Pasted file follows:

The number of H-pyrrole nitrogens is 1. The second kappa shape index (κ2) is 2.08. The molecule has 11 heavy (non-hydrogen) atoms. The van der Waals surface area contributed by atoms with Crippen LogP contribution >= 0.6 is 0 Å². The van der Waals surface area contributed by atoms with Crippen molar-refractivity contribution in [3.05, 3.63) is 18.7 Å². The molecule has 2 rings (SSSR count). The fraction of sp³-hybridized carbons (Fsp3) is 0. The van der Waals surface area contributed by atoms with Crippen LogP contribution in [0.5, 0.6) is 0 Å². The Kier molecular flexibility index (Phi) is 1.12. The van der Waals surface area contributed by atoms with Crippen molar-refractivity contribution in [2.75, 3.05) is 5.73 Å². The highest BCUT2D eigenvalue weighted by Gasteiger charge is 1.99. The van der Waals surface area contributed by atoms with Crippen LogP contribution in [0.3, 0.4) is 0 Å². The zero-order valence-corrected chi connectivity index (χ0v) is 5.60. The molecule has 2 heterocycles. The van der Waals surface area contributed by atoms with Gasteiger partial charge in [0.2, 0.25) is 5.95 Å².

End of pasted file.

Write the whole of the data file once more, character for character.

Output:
The number of H-pyrrole nitrogens is 1. The second kappa shape index (κ2) is 2.08. The molecule has 11 heavy (non-hydrogen) atoms. The van der Waals surface area contributed by atoms with Crippen LogP contribution >= 0.6 is 0 Å². The van der Waals surface area contributed by atoms with Crippen molar-refractivity contribution in [3.05, 3.63) is 18.7 Å². The molecule has 2 rings (SSSR count). The fraction of sp³-hybridized carbons (Fsp3) is 0. The van der Waals surface area contributed by atoms with Crippen LogP contribution in [0.5, 0.6) is 0 Å². The Kier molecular flexibility index (Phi) is 1.12. The van der Waals surface area contributed by atoms with Crippen molar-refractivity contribution in [2.75, 3.05) is 5.73 Å². The highest BCUT2D eigenvalue weighted by Gasteiger charge is 1.99. The van der Waals surface area contributed by atoms with Crippen LogP contribution in [0.3, 0.4) is 0 Å². The zero-order valence-corrected chi connectivity index (χ0v) is 5.60. The molecule has 2 heterocycles. The van der Waals surface area contributed by atoms with Gasteiger partial charge in [0.2, 0.25) is 5.95 Å².